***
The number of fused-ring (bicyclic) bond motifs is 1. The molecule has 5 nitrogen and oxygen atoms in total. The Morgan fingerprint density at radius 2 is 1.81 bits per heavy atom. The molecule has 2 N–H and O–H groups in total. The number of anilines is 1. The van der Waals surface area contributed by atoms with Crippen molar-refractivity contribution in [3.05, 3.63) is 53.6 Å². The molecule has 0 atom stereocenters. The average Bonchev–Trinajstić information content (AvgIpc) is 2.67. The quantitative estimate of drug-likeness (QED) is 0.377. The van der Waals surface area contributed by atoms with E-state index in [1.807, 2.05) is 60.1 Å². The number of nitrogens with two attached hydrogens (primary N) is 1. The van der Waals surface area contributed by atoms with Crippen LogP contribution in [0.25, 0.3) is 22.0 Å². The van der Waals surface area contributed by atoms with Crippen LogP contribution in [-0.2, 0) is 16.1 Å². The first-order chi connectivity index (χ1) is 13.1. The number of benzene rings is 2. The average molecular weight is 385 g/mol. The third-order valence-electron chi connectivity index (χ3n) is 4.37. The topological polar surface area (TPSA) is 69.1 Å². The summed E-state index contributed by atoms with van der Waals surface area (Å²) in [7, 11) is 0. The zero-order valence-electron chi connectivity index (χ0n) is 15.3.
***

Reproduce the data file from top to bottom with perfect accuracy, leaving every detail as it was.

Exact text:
The number of fused-ring (bicyclic) bond motifs is 1. The molecule has 5 nitrogen and oxygen atoms in total. The Morgan fingerprint density at radius 2 is 1.81 bits per heavy atom. The molecule has 2 N–H and O–H groups in total. The number of anilines is 1. The van der Waals surface area contributed by atoms with Crippen molar-refractivity contribution in [3.05, 3.63) is 53.6 Å². The molecule has 0 atom stereocenters. The average Bonchev–Trinajstić information content (AvgIpc) is 2.67. The quantitative estimate of drug-likeness (QED) is 0.377. The van der Waals surface area contributed by atoms with E-state index in [1.807, 2.05) is 60.1 Å². The number of nitrogens with two attached hydrogens (primary N) is 1. The van der Waals surface area contributed by atoms with Crippen LogP contribution in [0.25, 0.3) is 22.0 Å². The van der Waals surface area contributed by atoms with Crippen LogP contribution in [-0.2, 0) is 16.1 Å². The first-order chi connectivity index (χ1) is 13.1. The number of benzene rings is 2. The average molecular weight is 385 g/mol. The third-order valence-electron chi connectivity index (χ3n) is 4.37. The topological polar surface area (TPSA) is 69.1 Å². The summed E-state index contributed by atoms with van der Waals surface area (Å²) in [7, 11) is 0. The zero-order valence-electron chi connectivity index (χ0n) is 15.3.